Bone health in general, and osteoporosis in particular, is among the most common conditions seen in rheumatology practices. The ACR recently joined the National Bone Health Alliance (NBHA) to reach out to other stakeholders.
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Explore This IssueFebruary 2017
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“In 2004, the Surgeon General of the United States published a report on osteoporosis that discussed in depth the gaps in knowledge exhibited by both healthcare providers and patients,” says David Lee, MPA, executive director of NBHA in Arlington, Va. “It also talked about the need to establish a widespread coalition to bring all of the interested parties together. The NBHA was launched in late 2010 as a public–private partnership geared toward addressing these concerns.”
The NBHA comprises 50 nonprofit and corporate members. These include other medical specialty organizations, major pharmaceutical companies with an interest in bone disease, and representatives of various patient advocacy groups. There are also liaisons from five governmental agencies, including the Food and Drug Administration, the National Institutes of Health, the Centers for Disease Control and Prevention, the National Aeronautics and Space Administration, and the Centers for Medicare and Medicaid Services.
Rheumatologists in the Bone Health World
Rheumatologists are front and center in the bone health world,” says Kenneth G. Saag, MD, Jane Knight Lowe Professor of Medicine and Epidemiology at the University of Alabama at Birmingham, the first rheumatologist to serve as president of the National Osteoporosis Foundation and as co-chair of the Alliance’s steering committee. “The vast majority of this specialty has some engagement in osteoporosis and other bone diseases. The NBHA is a forum for groups to get together and talk about advocacy, education and programming.”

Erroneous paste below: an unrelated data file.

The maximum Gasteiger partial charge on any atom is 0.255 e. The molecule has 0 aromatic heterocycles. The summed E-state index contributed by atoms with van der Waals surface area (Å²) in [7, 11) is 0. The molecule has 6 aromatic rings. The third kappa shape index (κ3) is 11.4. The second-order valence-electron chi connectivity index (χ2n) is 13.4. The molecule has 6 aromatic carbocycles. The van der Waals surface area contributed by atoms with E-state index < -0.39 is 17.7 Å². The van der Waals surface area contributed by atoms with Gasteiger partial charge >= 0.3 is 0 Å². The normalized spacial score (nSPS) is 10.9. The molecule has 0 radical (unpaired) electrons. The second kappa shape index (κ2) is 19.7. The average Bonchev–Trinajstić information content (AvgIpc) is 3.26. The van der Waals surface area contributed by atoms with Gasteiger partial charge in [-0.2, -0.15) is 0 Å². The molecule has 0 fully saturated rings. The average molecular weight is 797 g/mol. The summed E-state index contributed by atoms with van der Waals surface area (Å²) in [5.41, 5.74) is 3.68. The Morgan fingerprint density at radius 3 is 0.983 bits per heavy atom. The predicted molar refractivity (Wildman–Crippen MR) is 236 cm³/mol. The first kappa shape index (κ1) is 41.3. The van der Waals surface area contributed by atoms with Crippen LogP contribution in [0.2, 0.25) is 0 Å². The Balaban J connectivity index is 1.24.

One of the major problems the Alliance is trying to address is that there is really no single specialty where bone health is all they do. This spreading out of responsibility can often mean a lack of continuity in research, education and treatment.
“Endocrinology, orthopedics, geriatrics and even family medicine physicians all have a hand in treatment of this disease,” notes Mr. Lee.
Focus on 3 Major Areas
The NBHA is currently focusing on three major topics of interest to the field. The national awareness campaign, 2Million2Many, highlights the 2 million bone breaks that occur in the U.S. every year due to osteoporosis. Created in 2012, the campaign raises public awareness of the connection between bone breaks and osteoporosis. It is based on a call to action for consumers and healthcare professionals alike: “If it’s 50+fracture, request a test.”
“Right now we have about a 70% care gap in terms of folks that have fractures,” says Mr. Lee. “Only about 30% are getting screened for bone disease and treated when appropriate. We know that without intervention, many of these will have bones broken over and over. This should help us connect the dots in the community between bone breaks and the potential for osteoporotic disease.”
Research on Prevention & Clinical Questions